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Continuing with the Alphabet Variation Challenge:

Letter “Q” for A Queen from the North by Erin McRae and Racheline Maltese

A Queen from the North by Erin McRae and Racheline Maltese, published in 2017, is an interesting take on a contemporary romance featuring royals.

In this book, set in the present day, everything in the United Kingdom seems mostly recognizable, except the Kingdom is not as united as one might think. In this alternate universe story, England’s War of the Roses never quite ended. Mind you, Richard III, the last York king, was still defeated on Bosworth Field by Henry Tudor’s forces. However, instead of wiping out all sentiment for rebellion through the marriage of Elizabeth of York and Henry Tudor, there had not been a marriage and there’s been simmering resentment against the resulting Lancaster kings and queens that has lasted for centuries. In this situation, the royal family is a bit unsettled. The reigning King Henry XII is ill and Arthur, Prince of Wales, is destined to secede him in this unsettled time. Arthur, a thirty-nine year old widower, has no children and the next in line to the throne after him are his two teenage nieces, the older of whom believes she’s a witch — an actual being who’s a seer and is in touch with the natural world. It’s this young woman who begs her uncle to please marry again and ensure that there will be additional heirs other than herself. Enter twenty-two year old Lady Amelia Brockett. Amelia is finishing up her college work in one of the sciences, with hopes of attending graduate school. She is also the daughter of a prominent, titled York family from the north of England and is engaged to be married. But, immediately into our story, we learn that Amelia’s engagement is off and her applications to graduate school are uncertain. At loose ends, she accepts her older brother’s invitation to attend a horse racing event which is also being attended by his old school mate, the Prince of Wales. It’s here that Arthur meets Amelia and they find they have a camaraderie which grows into an understanding that might change the future of the country they both love. Is it possible that Arthur, descendant of the Lancaster royal line, can marry Amelia, a daughter of York, and finally end the War of the Roses forever?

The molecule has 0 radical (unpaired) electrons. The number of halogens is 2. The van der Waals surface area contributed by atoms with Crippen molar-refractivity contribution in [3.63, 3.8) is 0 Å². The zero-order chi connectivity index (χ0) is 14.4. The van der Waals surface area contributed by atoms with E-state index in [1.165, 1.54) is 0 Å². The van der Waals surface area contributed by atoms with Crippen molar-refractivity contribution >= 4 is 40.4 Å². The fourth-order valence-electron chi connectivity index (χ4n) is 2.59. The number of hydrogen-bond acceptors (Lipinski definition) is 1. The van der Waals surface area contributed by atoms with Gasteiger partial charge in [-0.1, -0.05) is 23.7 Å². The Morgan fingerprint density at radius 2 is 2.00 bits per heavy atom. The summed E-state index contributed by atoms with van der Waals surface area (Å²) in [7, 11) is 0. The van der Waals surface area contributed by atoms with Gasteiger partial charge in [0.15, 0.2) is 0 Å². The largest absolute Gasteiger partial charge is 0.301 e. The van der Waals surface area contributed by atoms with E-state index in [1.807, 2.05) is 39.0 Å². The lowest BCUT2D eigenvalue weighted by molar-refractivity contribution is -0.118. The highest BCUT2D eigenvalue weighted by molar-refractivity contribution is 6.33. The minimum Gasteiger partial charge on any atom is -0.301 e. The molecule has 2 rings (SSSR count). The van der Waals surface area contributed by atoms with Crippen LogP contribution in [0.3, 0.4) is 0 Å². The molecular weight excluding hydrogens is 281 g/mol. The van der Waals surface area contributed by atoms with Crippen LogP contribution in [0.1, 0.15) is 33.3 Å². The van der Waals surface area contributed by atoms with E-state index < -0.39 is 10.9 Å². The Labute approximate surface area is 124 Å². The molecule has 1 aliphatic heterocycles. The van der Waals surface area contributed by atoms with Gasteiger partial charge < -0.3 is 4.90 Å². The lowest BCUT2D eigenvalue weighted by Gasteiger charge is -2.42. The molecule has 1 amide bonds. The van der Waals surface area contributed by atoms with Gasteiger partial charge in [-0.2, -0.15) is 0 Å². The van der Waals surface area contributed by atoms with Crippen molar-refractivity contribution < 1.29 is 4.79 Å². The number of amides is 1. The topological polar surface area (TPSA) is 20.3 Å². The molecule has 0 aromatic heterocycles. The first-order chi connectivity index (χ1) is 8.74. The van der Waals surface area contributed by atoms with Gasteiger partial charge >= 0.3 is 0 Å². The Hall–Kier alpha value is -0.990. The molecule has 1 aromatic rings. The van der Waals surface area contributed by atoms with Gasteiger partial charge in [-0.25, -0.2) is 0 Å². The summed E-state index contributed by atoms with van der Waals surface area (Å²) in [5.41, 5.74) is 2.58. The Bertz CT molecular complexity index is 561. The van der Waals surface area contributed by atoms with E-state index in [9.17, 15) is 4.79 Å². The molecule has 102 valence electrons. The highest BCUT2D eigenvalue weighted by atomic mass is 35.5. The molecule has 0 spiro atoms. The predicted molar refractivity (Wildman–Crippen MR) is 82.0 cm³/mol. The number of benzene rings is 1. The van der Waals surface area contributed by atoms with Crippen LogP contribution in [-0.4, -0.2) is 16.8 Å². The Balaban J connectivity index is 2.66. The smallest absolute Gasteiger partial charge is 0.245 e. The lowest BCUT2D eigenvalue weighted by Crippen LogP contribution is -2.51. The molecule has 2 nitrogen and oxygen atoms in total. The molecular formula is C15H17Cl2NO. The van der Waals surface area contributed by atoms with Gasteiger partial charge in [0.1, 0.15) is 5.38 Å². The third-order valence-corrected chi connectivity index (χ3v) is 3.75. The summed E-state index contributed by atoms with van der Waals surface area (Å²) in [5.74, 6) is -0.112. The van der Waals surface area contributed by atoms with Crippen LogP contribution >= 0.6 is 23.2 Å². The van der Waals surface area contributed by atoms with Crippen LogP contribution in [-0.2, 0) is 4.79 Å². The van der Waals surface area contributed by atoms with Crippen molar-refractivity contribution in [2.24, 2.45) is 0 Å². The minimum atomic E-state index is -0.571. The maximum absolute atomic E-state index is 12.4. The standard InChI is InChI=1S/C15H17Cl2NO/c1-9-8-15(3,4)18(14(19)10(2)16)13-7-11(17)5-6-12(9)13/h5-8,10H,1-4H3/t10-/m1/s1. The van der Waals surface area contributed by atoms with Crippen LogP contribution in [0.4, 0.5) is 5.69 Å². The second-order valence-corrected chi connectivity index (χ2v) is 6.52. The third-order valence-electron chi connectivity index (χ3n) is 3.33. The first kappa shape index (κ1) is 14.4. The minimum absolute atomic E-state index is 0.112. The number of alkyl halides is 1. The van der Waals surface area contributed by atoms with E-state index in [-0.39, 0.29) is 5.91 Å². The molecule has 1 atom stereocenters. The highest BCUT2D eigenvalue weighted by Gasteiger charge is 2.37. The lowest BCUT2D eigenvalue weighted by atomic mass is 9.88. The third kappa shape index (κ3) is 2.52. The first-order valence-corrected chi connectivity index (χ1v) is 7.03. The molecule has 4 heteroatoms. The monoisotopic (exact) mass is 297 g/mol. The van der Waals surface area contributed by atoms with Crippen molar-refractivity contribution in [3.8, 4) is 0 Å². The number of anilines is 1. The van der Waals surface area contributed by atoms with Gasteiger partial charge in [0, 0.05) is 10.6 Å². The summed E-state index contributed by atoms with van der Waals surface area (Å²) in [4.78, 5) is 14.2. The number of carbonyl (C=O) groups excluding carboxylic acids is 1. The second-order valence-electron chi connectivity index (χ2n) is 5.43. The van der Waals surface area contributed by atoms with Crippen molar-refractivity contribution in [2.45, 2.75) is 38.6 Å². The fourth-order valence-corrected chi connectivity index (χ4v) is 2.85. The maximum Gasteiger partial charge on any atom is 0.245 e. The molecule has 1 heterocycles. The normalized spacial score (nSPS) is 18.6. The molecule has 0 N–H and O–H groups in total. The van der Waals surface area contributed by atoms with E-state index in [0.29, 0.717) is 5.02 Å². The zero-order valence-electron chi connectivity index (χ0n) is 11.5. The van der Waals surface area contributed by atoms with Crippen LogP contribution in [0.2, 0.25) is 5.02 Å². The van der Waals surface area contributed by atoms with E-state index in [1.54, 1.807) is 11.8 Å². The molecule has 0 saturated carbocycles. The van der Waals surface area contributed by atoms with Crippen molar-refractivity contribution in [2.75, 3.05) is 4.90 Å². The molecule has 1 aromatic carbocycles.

Being a fan of Shakespeare’s history plays, the premise of this story really appealed to me. I thought it was a marvelous way of writing a modern royalty romance that uses real history, but doesn’t fall back on creating William and Harry-type clones or making up some other European-like playboy prince or princess. I also thought the interjection of a bit of mysticism and superstition was a good way of maintaining that other-worldly, alternate feel. My only problem with this story is that I wanted even more mystical happenings, as well as more examples of the estrangement of North and South. If you’re going to go this route, you should really commit, and I found this story to be a little too light on giving us the problems between the different halves of England as well as only hints of the supernatural elements that prophesied the fate of the nation and of our potential royal couple. This story could’ve been better if the authors had taken it to the next level. But, I still think they deserve applause for a very, original premise. I’d give it a strong B+.

The Alphabet Challenge Variation – 13 down, 5 to go (R, D, L, J, A, G, N, B, C, E, F, H, Q …)

Rights & Responsibilities Challenge – 3 down, 15 to go